Every event, every game,

For those blessed pages forsook.

A_Wish_Fulfilled

She jumped in every puddle,

Felt for every wardrobe’s back,

Dreamed of her secret identity

And armies come to attack.

[Read more…]

KP Book Review: 5 Editors Tackle The 12 Fatal Flaws of Fiction Writing by C.S. Lakin et al.

Sometimes you read a book about writing and enjoy it, but you never think about it after you put it back on the shelf. Other times a book immediately earns a spot in your section of writing resources that you reference regularly.

This book is definitely one of the latter.12_Fatal_Flaws_of_Fiction_Writing

C.S. Lakin, the author of over a dozen novels and several books on fiction writing, joins four other editors to do what the title says: tackle the twelve fatal flaws of fiction writing. These flaws include everything from backstory dumps and POV violations, to overwriting and pacing problems. And all of the editor’s solutions to these flaws are excellent. [Read more…]

Profile photo of Josiah DeGraaf
Josiah DeGraaf started reading when he was four, started writing fiction when he was six and hasn’t stopped doing either ever since. After growing up with seven younger siblings, he eventually found himself graduated and attending Patrick Henry College, where he plans on majoring in literature with a minor in pedagogy (it’s a fancy Greek word for education).
Someday, Josiah hopes to write fantasy novels that have worlds as imaginative as Brandon Sanderson’s, characters as complex as Orson Scott Card’s, character arcs as dynamic as Jane Austen’s, themes as deep as Fyodor Dostoyevsky’s, and stories as fun as Wayne Thomas Batson’s. Plans for obtaining those impossible goals include listening to a lot of Hans Zimmer, ignoring college work so that he can find time to write, and avoiding coffee at all costs.

How to Write Christian Stories without Annoying Your Readers

“Do I need to make my story Christian?” is often one of the first questions biblically-minded young writers ask themselves. After growing up on a steady diet of Veggie Tales and Adventures in Odyssey, it may seem natural to follow this fine tradition by writing stories rife with applicable Bible verses and modernized parables. Or perhaps you have the exact opposite in mind and are instead struggling with nagging guilt that your tale lacks prominent Christian themes.howtowritechristian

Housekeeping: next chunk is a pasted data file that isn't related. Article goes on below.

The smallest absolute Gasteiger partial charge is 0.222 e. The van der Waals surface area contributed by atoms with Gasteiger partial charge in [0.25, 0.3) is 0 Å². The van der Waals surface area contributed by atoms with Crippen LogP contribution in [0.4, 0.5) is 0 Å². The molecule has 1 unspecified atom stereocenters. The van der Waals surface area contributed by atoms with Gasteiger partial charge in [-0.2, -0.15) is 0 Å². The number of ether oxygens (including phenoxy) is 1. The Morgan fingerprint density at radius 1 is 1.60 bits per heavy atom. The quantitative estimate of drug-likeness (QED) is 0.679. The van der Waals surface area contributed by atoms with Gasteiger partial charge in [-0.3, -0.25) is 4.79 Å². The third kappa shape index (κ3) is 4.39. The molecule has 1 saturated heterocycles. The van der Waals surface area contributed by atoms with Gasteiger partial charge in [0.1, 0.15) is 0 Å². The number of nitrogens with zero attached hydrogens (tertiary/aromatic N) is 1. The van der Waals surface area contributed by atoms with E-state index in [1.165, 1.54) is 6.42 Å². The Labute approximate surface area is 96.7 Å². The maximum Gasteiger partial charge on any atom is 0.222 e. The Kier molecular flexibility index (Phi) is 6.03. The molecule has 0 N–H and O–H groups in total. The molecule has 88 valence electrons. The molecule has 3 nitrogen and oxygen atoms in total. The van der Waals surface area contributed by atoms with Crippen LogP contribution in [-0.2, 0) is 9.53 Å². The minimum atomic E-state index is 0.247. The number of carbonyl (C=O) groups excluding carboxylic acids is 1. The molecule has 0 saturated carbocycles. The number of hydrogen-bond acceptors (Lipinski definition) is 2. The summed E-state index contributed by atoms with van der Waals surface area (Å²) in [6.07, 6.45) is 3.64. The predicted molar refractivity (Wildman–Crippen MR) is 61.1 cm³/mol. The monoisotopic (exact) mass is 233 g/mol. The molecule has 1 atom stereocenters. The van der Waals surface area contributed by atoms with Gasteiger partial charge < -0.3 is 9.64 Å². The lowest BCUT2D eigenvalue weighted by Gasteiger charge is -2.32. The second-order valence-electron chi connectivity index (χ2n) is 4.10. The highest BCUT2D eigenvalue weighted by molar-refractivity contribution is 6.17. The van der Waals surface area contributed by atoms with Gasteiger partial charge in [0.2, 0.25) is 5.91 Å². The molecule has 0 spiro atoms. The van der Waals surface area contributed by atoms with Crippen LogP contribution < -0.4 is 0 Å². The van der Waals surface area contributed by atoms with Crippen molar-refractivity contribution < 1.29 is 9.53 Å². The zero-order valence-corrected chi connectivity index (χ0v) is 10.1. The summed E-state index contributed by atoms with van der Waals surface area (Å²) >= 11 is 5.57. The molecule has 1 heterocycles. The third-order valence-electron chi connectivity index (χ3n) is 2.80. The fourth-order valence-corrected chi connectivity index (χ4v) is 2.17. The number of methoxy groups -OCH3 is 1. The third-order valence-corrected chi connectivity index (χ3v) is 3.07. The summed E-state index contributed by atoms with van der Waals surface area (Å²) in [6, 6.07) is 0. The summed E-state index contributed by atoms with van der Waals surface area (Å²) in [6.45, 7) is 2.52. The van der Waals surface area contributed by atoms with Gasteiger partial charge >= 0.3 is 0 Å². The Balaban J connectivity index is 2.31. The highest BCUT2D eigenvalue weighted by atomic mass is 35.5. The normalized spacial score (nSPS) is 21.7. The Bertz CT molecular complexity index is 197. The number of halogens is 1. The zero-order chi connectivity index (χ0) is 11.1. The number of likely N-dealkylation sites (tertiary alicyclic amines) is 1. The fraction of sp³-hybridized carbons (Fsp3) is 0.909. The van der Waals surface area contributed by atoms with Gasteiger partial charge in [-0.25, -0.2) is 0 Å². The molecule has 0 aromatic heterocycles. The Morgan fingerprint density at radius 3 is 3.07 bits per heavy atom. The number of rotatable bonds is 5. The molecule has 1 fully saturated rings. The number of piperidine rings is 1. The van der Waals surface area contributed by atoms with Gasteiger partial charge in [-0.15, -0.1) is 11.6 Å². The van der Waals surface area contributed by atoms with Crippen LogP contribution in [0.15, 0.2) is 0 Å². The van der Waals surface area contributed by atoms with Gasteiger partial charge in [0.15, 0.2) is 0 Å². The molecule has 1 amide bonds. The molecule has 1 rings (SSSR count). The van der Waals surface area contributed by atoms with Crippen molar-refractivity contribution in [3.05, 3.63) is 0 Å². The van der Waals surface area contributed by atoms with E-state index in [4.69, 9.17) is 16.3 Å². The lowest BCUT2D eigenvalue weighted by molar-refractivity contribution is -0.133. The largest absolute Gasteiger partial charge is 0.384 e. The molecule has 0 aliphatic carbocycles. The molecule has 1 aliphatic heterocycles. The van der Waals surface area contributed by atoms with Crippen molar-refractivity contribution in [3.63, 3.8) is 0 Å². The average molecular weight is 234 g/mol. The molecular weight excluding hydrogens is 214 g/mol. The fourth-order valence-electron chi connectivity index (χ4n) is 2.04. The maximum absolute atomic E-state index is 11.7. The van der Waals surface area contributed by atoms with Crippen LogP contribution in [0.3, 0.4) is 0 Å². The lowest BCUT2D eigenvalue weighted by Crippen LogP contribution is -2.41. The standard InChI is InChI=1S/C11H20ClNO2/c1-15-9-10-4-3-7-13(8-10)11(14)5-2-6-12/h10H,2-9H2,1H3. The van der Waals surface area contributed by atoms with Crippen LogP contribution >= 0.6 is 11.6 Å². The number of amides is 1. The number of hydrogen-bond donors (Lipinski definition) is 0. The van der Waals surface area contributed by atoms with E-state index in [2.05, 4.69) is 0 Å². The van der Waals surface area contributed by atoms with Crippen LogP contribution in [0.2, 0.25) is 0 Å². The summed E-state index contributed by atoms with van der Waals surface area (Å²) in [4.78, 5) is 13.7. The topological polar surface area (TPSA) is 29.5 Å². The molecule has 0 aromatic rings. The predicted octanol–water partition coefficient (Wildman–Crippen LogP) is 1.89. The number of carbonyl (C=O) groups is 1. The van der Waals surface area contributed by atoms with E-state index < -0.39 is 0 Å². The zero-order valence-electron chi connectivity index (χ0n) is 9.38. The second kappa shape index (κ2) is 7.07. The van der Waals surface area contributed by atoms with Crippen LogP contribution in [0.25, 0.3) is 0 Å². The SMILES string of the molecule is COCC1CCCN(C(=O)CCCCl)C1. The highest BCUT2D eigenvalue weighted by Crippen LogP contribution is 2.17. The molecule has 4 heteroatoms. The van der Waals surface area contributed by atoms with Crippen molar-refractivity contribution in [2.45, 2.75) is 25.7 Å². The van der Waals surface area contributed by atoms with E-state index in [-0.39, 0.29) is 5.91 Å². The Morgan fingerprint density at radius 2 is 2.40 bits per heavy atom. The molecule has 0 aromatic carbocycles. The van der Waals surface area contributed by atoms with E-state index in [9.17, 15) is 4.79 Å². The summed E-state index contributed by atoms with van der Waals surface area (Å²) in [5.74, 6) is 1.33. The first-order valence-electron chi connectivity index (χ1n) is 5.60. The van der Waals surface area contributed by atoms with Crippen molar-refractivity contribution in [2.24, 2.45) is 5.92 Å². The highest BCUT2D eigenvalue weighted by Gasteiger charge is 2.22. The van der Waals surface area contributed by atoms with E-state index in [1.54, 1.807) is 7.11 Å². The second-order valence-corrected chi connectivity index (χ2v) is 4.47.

Actually, the question of whether a book needs to be Christian is, in a sense, irrelevant. Every action, spoken word, or inward thought in a story works in harmony to paint a picture of the author’s beliefs. A writer with a solid biblical foundation, whose aim is to write strongly and reflect God’s truth, will inherently write a “Christian” story, even if Jesus is never mentioned in it. [Read more…]

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Sierra Ret is a homeschool student who spent nearly her entire childhood with her nose buried in a book, and consequently decided she wanted to write one of her own (preferably filled with dwarves and elves). Actually getting her thoughts down on paper regularly has proven to be a far greater challenge than she first thought, but Kingdom Pen was kind enough to step in and give her some much-needed deadlines by honouring her with a temporary spot on their writing team. When not hermiting behind a laptop screen, Sierra enjoys gallivanting across Canada and adventuring near her home in rural Ontario with her family. Currently her chief fantasies include making a living as a travel blogger and someday moving to New Zealand. But above all, her chief aim is to live a passionate and meaningful life for the glory of God.

Three Tactics for Battling Your Way Through NaNoWriMo

It’s that time of year when we fasten our capes, buckle on our swords, brace our fingers, and begin to fight—ahem, write.

Fifty thousand words written in one month. Are the warriors who attempt this venture insane or courageous? Perhaps they are both, but whether you defeat NaNo or merely survive it, the fight will strengthen you in your day to day struggles against word counts and plot twists. After all, producing a five-hundred word article is nothing compared to writing two thousand words a day for a whole month.3tacticsslider

With this major battle before you, here are three tactics that can give you victory in your quest.

1. Deadlines

Yep, those things that nag at you when you try to ignore life—or writing. But deadlines make sense. No one enters a war with the whole fight laid out before them. Instead, a soldier is assigned one mission at a time. Wars are divided into battles, and battles into maneuverers. Conquered piece by piece, what at first seems overwhelming becomes at least doable.

Fifty thousand words in a month seems like a huge amount, but 10,250 a week breaks it down a little. If you plan to write six days a week, that’s only an average of 1,725 words a day—which is roughly five hundred words multiplied three and a half times! That’s not so bad. [Read more…]

Profile photo of Hope Ann
Hope Ann is a Christian wordsmith, avid reader, and dedicated authoress. Her time is taken up with writing, reading, archery, knife throwing, playing with inspirational photos, helping care for the house and eight younger siblings, and generally enjoying the adventures of life on a small farm at the crossroads of America. She has self-published fairy tale retellings on Amazon and is currently working on several projects including a fantasy novel and futuristic trilogy. You can find out more about Hope and her work on her website as well as links to download her first Legends of Light novella for free!